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I have been working on agricultural equipment for many years. Hopefully some of my experience (s) will help.

A diesel is compression ignition. This means that the temperature generated by the piston coming up must be high enough to light the kerosene. Cranking speed must be fast enough so that the cylinder doesn't cool before it fires.
Good battery, cables,and starter and oil viscosity are important.

Compression must be high enough so that the heat in the cylinder will light it.
Valves, rings and head gaskets are important here. Minimum of about 600 psi. Most are much higher.

The injection pump puts a tiny amount of fuel in the cylinder at very nearly the top of the stroke. This is atomized by the injector at pressures of up to about 2400 psi.

Basically in smaller diesels there are two types of compression chambers. (the space atop the piston) Direct injection-- in which the fuel is injected directly atop the piston (or thereabouts) Semi-direct injection in which the fuel is injected into a "pre combustion" chamber connected by a small passage to the main combustion chamber.

The direct injection type can usually use a starting fluid (ether) This is usually factory installed with a control from the operators station. I have seen them on John Deere, International, and Fiats. But some direct injections have glow plugs.

The glow plugs are also several types. In semi-direct injection they are simple heating elements that keeps the fuel vaporized til it fires. The fuel sprays onto it. Now a days they are usually on a temperature controlled timer, but I have seen a "Push to heat" button on some. Sometimes these are in series so if one goes out they all do. Not good. (International; English)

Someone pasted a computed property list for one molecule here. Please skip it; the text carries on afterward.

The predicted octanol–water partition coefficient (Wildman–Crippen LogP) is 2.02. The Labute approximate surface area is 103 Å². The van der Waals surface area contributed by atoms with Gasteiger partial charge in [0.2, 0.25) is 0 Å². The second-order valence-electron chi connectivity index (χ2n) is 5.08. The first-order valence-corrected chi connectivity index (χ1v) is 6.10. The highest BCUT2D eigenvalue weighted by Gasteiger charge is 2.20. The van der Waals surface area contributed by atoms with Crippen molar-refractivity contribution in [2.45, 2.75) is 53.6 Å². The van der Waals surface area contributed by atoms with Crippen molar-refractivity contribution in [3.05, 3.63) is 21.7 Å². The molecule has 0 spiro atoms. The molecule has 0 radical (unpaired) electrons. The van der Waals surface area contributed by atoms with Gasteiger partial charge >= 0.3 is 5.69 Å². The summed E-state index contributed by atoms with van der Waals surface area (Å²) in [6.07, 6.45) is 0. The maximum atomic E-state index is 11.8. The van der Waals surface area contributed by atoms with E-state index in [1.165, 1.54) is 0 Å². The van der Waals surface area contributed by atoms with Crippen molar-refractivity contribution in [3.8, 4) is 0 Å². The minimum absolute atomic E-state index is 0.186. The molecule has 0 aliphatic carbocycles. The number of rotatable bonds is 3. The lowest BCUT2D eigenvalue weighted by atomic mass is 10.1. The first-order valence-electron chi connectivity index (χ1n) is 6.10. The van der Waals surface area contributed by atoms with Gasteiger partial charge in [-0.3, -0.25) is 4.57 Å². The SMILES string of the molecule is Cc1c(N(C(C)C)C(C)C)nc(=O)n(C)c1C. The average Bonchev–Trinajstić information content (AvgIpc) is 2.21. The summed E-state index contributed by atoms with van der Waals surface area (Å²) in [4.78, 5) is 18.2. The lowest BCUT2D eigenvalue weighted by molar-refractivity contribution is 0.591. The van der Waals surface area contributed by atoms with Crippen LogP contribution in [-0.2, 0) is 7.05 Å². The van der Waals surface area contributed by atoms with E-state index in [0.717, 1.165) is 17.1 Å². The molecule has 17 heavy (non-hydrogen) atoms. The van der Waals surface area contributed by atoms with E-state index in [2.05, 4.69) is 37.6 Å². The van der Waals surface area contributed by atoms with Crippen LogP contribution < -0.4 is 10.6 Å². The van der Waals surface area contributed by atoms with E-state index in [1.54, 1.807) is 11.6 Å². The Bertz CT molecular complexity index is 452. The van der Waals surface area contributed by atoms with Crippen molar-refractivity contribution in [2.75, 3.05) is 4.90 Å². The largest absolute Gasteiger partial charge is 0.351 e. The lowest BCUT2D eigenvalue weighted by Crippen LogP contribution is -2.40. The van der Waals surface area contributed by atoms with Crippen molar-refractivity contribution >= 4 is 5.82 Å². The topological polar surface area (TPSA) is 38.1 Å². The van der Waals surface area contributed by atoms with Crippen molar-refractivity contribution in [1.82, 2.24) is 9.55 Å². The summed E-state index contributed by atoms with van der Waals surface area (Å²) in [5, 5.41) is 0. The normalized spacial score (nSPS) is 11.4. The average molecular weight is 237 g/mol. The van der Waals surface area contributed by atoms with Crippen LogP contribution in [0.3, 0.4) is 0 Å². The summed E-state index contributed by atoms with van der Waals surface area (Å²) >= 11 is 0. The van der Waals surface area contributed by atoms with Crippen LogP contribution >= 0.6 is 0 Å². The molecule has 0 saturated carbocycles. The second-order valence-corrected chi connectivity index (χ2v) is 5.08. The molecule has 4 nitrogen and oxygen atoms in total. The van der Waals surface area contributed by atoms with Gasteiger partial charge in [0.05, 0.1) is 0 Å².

In direct ignition you could have an electric heater that warms up the intake manifold with an electric coil. Perhaps even two of them. (Caterpillar;Gehl Kubota.)

OR you could have an electrical heat element that actually boils and then sets the fuel on fire in the intake manifold. This valve-element combination works a lot like the battery starter on the "Kero-Sun room heaters. When you press the button the element gets hot and passes fuel over it which then lights and warms things up. (David Brown and Case; English and Zetor and Long from eastern Europe.) These tend to put out a gray smoke while cranking (actually vapor) just before it starts.

Basically this is how those systems are supposed to work.

NEVER use a starting fluid on a diesel that has an electrical pre heater. If you are lucky you will merely lose the skin on your hand. Sometimes it will break off the starter but if your diesel was equipped with an ether start go ahead and use it. It will do no harm if it was designed for it.

There are several kinds of engine warmers available. One is magnetically attached to the oil pan. A tank type can go into any fittings that will circulate through 5/8" or 3/4". another fits into the freeze plug holes. another into a radiator hose. Worst thing is (to date) I have only seen 120 volt types.

Knowing how its supposed to work is the first step in figgering out why it doesn't.
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